A root canal is needed when the pulp inside of a tooth becomes infected. The pulp becomes in fected when bacteria invades the tooth through a loose filling, a cavity or a crack. This often causes sensitivity when chewing. It also can cause sensitivity to hot or cold foods. It also often causes throbbing or aching. The bone may also become infected and abscessed. This happens when bacteria escapes through the root openings. When this happens the bone breaks down and the periodontal ligaments may swell causing the tooth to loosen.
To perform a root canal first the dentist makes an opening in a tooth. Then the dentist removes the infected pulp. The dentist does this by drilling with tiny, flexible files. With up and down motions the dentist clears out the tooth to prepare it for canal-filling substance. After that step of the procedure is finished the root canals are filled with either tiny pieces of gutta-percha shaped like cones or another dental filling material. A sealer- cement is poured or placed on top of the gutta-percha so it will stay in place. After that has been completed the work begins on restoring the outside of the tooth. if the tooth needs more support the dentist might remove some of the gutta-percha and replace it with a post. Then a filling is added. It is usually silver or tooth-colored dental material. A crown will probably be used to cover the top of the root-canaled tooth. The crown is usually gold or porcelain.
After a root canal a tooth should align with the other teeth and fit comfortably in with the other teeth. there should be no pain, swelling, or a loose filling or crown. If any of these problems occur it is wise to talk to a dentist.
A implant is a metal anchor inserted in the jawbone to replace a deteriorated root.
The implant is placed in the jawbone and the bone grows around the metal anchor. This takes around three to six months. A healing cap is placed on the tooth while this process is taking place. After the bone has grown around the anchor the healing cap is removed. At this time a metal post or abutment may be attached to the anchor. an impression is made of the tooth and area around it. An artificial tooth is formed and screwed or cemented in place.
Crowning a Tooth
A crown is a piece of metal that is used to cover a damaged or artificial tooth.
first a dentist drills the damaged part of the tooth to remove it. The tooth is covered with a gel that forms a mold. The crown is made to fit the prepared tooth. After the crown is prepared it is placed on the tooth and a buffer-like thing is used to make small adjustments so the crown fits the tooth perfectly.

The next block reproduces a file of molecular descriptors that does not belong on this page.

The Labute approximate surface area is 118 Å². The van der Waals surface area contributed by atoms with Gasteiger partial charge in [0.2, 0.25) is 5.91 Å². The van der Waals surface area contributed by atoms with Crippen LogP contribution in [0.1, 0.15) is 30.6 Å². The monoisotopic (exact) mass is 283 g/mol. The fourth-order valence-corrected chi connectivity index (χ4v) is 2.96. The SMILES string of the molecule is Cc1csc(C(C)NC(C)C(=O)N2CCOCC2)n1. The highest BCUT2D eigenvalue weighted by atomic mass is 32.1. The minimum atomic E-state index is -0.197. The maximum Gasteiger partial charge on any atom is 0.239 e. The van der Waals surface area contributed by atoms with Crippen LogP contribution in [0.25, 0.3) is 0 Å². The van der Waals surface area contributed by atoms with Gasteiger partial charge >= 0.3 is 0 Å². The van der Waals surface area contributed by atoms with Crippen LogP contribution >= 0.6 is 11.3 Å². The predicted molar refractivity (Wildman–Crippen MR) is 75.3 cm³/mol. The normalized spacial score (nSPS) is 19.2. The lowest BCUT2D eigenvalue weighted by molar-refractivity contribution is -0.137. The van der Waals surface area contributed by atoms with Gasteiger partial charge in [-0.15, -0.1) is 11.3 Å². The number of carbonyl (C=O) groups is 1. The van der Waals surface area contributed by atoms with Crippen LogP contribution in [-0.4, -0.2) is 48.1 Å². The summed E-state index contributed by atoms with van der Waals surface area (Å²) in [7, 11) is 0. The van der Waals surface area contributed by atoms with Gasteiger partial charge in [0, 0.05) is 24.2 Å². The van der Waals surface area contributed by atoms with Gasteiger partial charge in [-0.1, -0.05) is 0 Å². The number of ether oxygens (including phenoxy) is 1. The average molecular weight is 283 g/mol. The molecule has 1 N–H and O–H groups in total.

A cavity is a hole in a tooth caused by plaque deteriorating the tooth.
The process starts when the dentist injects an anesthetic into the gums of the patient. The dentist then drills out the cavity with a small dental drill. Then another instrument is used to place a filling into the hole in the tooth. Then another small instrument is used to pack down the filling into the tooth. Then the dentist carefully carves out the filling to match the existing tooth so it doesn't cause a lot of pain to the patient when it chews.
Periodontal Disease Treatment
Periodontal Disease is a disease where bacteria is left to sit on gums and it deteriorates the tooth and the gums may recede.
There are many different types of oral surgery for periodontal disease.
This is used when the plaque is in a pocket between the gum and the tooth. The dentist carefully lifts away the gum and scrapes away the plaque that has gathered there. After wards the dentist replaces the gum to it's original spot and ties it in place with a stitch.
This process is for when the gum grows excess tissue. The dentist simply cuts off the excess gum so it forms a correct gumline.
This procedure is used when the bone has decayed around the tooth. First the dentist peels back a portion of the gum around the tooth. Then the dentist scrapes off the plaque and calculus. Then the bone is smoothed, and filed down to a shape that is close to the original. Then the gum is put back in place and held in place with a stitch.
The bone under the gum is cleaned out and then a special membrane is placed between the bone and the gum. The membrane helps keep out unwanted bacteria so the bone can regrow correctly. After the bone has grown back to the original form the membrane is removed.
After cleaning the bone the graft material is stuffed into the area where severe decay has taken affect. Then the dentist stitches together the gum so no bacteria can get under the gum and create a problem with the new growth. The new bone grows and replaces the bone graft.
The gum may recede in severe cases of periodontal disease. In this case a graft of gum tissue is grown in a lab and placed on the area where the gum is receding. The gum grows with the graft and the difference is hardly noticeable.